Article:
Sunday, September 22, 2013

9/21/13: Independent Events

"There are three kinds of lies: lies, damned lies, and statistics."

We've all seen the quote, it's certainly made the rounds -- but that makes it no less true. Statistics are rascally things. They seem to prove an argument or point, when they could, in reality, harbor hidden flaws which render them invalid -- but only if you look closely. On the surface, they can appear every bit sound. And, considering the surface is where the examination of many people begins and ends, we see the potential for abuse.

When I first read of the term "independent event," as used in the context of probabilities, it dug up my grievances with statistics all over again. When an event is classified as "independent," probability-wise, it means that it has no connection to any past events, as to be free from influence on its probability -- but what if there is a connection between these events, it's just not obvious or known? Say, some hidden, unseen force which connects events with no overt connection? Then, the statistical reality will differ from actual reality, because that connection is not expressed within the probability's calculation. This is one way in which statistics can achieve their deceit.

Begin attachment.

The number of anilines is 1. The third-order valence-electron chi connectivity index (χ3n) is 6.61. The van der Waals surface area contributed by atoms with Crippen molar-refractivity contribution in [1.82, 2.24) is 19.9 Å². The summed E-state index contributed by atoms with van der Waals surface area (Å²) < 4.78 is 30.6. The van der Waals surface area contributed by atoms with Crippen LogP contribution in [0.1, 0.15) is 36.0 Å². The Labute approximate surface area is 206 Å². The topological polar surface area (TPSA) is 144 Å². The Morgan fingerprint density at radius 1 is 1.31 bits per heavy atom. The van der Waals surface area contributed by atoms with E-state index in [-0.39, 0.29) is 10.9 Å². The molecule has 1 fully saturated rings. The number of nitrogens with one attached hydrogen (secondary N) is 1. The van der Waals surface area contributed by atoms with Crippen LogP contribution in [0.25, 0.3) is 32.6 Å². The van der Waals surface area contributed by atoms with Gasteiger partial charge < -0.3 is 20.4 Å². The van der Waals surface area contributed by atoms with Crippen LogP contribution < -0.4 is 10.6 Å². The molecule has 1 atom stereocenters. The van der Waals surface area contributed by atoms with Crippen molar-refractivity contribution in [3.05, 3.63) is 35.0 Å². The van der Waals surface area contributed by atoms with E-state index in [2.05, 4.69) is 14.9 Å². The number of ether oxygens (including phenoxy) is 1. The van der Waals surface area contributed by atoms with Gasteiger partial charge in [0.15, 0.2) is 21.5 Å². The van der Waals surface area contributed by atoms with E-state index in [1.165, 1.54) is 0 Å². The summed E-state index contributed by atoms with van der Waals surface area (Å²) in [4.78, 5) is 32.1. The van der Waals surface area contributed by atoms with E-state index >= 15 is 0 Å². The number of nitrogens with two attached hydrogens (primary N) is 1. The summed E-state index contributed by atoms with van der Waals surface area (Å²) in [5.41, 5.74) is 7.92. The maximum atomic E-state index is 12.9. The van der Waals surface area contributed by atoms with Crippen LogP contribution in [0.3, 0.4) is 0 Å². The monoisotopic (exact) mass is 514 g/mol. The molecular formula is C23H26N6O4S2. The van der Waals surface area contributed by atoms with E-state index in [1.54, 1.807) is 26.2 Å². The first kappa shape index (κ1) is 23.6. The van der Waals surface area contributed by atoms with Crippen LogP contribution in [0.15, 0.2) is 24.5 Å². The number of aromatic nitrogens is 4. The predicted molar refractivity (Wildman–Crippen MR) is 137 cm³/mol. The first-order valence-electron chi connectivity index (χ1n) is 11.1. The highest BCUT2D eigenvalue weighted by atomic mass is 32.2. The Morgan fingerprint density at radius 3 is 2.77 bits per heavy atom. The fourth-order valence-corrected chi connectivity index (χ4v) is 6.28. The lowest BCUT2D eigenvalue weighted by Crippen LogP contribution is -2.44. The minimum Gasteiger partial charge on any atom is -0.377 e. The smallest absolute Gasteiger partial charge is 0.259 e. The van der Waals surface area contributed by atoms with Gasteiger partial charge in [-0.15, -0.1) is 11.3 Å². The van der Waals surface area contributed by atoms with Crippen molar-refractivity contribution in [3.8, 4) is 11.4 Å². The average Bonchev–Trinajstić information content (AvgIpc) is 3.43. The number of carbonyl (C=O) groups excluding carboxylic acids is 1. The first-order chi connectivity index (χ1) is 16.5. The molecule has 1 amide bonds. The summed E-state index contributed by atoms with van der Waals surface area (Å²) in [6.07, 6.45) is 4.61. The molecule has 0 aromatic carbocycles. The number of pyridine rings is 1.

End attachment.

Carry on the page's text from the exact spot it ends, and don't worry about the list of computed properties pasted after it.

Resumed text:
As it were, I was introduced to the probabilistic concept of independent events in a book: This Book Does Not Exist. Though I'd understood the concept for life or close to it, I'd never, until then, been aware of its formal term. So the book was educational for me, however I disliked the concept's rigidity.

I read of "independent events" in the afternoon, finished This Book Does Not Exist that evening, then moved on to another book that night.

My new book was a random investment book sent to me by a friend, in the same shipment as This Book Does Not Exist. The two books are very different, one being about investing in stock-market index funds, the other being about paradoxes and other logical head-scratchers. Yet, this investment book I started contained a paragraph on none other than ... independent events, used in a probabilistic context.

After being unaware of the formal concept of independent events for all my thirty years, I was exposed to it in two back-to-back books, read entirely randomly (and sent to me as randomly by my friend). A classic book-synchronicity, as has happened to me many times.

But here's the clincher: the synchronicity demonstrates the limitation of the traditional definition of "independent events." On the surface, the recurrence of the concept between the two books would appear every bit to be a chance coincidence, though a somewhat unlikely one. Only when the context is considered (that I'd never before known the term, and that I've experienced enough nearly identical "coincidences" involving random books read back-to-back to establish a distinct pattern of phenomenon) do we see the potential for some connection in the term's recurrence, albeit an obscure, hidden, unknown connection.

The recurrence of "independent events" wasn't an independent event, it seems. The irony.

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